'Don't panic' says US woman who recovered from coronavirus

  • 'Don't panic' says US woman who recovered from coronavirus

'Don't panic' says US woman who recovered from coronavirus

Elizabeth Schneider lives in Seattle, the biggest city of Washington state, which has the most deaths in the United States from the disease sweeping the globe.

She warned that there are many variations of symptoms under a COVID-19 infection and that a person who is infected might not check all of the boxes for classic symptoms. "That means that we need to be extra vigilant about staying home, isolating ourselves from others".

She does, however, acknowledge that it's still something to be taken seriously, especially considering the World Health Organization warnings that older people and people with pre-existing conditions like asthma, diabetes and heart disease are more vulnerable to becoming severely ill.

"I woke up and I was feeling exhausted, but it was nothing more than what you normally feel when you have to get up and go to work, and I had been very busy the previous weekend", the 37-year-old told AFP in an interview Wednesday.

By midday, however, she felt a headache coming on, along with a fever and body aches.

The marketing manager believes she caught the bug at a party.

"At that point, I started to shiver uncontrollably, and I was getting the chills and getting tingling in my extremities, so that was a little concerning", she said. She mailed it back, waited several days and sure enough: COVID-19, positive. There are at least 1,663 confirmed cases in the U.S.as of Friday morning. She didn't have typical coronavirus symptoms of a cough or shortness of breath, so she thought "that's definitely why I don't have coronavirus". Declaring a state of emergency, as more than a dozen states - including New York, New Jersey and MI - have done, gives government officials the authority to take extra measures to protect the public, such as suspending regulations or reallocating funds to mitigate the spread of a disease.

She, however, added that elderly people normally have underlying health conditions and they take more time to recover in case they get infected.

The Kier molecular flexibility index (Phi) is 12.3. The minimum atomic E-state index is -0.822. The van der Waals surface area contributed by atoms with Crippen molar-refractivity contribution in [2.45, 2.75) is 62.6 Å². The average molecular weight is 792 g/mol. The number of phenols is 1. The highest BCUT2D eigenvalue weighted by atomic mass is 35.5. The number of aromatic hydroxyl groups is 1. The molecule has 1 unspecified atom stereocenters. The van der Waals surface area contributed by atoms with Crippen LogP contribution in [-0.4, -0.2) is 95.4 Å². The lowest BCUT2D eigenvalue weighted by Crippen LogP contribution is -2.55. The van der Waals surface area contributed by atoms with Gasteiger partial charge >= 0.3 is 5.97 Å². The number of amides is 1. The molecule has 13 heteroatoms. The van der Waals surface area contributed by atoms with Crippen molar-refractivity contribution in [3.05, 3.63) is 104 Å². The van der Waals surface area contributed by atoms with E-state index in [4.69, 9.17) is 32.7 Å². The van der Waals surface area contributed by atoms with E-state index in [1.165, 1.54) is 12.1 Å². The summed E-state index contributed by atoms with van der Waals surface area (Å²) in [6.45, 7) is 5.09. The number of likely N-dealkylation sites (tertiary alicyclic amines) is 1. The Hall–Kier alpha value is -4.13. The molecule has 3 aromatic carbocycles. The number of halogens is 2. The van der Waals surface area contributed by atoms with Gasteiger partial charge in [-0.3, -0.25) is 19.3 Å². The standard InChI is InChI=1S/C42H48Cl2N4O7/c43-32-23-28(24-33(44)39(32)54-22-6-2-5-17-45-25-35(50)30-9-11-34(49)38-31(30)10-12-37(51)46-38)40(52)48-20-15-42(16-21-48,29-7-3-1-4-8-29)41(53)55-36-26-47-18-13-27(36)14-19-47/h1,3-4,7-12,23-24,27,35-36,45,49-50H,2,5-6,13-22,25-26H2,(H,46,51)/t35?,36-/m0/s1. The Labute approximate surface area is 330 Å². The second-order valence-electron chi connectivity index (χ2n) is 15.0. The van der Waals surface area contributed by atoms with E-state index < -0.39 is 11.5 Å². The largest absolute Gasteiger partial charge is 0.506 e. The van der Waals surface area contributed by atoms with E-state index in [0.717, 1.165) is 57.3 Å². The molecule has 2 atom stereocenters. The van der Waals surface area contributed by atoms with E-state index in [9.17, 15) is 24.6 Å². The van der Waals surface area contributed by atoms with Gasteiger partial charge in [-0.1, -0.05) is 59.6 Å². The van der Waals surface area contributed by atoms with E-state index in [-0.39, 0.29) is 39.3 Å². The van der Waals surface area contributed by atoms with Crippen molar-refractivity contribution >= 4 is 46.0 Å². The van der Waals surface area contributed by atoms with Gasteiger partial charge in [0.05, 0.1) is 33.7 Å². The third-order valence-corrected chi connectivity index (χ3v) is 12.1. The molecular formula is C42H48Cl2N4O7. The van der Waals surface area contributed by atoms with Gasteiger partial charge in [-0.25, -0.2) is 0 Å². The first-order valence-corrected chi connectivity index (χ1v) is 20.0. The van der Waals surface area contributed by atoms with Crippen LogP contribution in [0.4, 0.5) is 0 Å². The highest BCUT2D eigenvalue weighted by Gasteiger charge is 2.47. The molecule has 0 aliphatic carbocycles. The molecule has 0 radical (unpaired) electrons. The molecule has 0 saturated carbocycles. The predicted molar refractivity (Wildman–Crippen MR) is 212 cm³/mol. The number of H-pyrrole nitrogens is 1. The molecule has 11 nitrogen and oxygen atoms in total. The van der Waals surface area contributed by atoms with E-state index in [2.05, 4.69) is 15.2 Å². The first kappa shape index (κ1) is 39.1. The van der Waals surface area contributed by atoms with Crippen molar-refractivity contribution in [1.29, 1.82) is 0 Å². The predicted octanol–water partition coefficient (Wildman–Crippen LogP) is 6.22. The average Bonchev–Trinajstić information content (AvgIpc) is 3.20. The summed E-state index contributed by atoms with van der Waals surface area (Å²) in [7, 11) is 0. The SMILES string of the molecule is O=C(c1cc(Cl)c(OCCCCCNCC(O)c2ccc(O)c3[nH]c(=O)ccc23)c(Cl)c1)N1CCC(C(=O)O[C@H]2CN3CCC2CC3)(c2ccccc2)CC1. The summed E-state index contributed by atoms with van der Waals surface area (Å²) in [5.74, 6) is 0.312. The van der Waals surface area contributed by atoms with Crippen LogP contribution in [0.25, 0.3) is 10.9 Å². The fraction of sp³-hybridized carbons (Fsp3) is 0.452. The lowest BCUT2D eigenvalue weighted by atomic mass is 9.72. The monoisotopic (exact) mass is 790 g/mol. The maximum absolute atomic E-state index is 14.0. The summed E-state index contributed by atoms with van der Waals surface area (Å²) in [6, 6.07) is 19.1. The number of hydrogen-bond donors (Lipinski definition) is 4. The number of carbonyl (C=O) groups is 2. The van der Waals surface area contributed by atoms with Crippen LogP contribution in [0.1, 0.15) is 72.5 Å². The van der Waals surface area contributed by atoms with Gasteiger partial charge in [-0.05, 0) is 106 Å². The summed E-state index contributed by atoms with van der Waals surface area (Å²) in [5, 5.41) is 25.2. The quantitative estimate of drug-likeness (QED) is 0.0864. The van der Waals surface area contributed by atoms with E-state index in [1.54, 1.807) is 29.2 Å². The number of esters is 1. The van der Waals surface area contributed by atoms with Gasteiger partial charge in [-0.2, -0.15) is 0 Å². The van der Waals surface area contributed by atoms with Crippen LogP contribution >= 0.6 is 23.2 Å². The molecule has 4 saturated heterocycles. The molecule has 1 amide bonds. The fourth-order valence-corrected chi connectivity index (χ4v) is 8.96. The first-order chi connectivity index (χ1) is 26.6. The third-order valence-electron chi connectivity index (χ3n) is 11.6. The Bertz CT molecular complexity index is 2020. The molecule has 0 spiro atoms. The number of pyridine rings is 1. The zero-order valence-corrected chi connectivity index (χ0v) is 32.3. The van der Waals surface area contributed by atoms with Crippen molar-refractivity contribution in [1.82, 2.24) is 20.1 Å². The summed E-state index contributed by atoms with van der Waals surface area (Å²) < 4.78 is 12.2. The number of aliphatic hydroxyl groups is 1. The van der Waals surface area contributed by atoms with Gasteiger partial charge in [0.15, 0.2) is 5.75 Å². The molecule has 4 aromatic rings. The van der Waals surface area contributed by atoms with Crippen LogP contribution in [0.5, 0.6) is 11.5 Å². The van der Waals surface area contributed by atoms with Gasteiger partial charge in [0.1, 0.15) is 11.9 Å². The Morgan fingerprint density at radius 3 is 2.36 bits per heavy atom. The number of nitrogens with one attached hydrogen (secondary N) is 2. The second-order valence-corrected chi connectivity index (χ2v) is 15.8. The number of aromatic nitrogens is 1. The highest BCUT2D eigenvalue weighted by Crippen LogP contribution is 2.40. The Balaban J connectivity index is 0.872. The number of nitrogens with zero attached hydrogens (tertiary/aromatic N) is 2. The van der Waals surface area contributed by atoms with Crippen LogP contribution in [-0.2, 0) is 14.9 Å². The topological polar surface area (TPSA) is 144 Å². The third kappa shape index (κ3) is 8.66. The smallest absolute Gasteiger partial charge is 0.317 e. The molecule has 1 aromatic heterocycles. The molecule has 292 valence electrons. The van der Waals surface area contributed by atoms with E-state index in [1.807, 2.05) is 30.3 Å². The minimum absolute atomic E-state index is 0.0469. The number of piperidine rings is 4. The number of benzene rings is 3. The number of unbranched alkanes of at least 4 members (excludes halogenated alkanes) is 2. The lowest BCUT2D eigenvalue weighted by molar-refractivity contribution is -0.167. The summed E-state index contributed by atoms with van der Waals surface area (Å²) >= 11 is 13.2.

For most people, the new coronavirus causes only mild or moderate symptoms, such as fever and cough. She said that she didn't even go to the doctor because she was recovering on her own and felt it was just a nasty flu strain different from the ones she has been protected from with the season's flu vaccine.

Schneider continued, "if your symptoms aren't life-threatening, simply stay at home, medicate with over-the-counter medicines, drink lots of water, get a lot of rest and check out the shows you want to binge-watch". I got tested through the Seattle Flu Study.

"So, a group of us who got sick from the party, we all submitted nasal swab sample and.a week ago today, I got a call from the flu study saying my sample had tested positive".

"I was a little bit pleasantly surprised, because I thought it was a little bit cool..."

Schneider also added "I also truly believe the lack of testing is leading to folks believing that they just have a cold or something else going out into public and spreading it". Local health authorities told her to stay at home for at least seven days after the onset of symptoms or up to 72 days after they stopped.

Meanwhile, Schneider, who has been feeling better for the past week, has started venturing out on errands.

Elizabeth Schneider hopes her story, which she documented in a Facebook post , will bring peace of mind to others.

Schneider revealed how she first began experiencing flulike symptoms on February 25.

She said she shared her post in the hope that it "helps someone avoid getting sick and/or push to get tested sooner rather than later so you know to isolate before it gets worse or to get medical care if you have respiratory distress".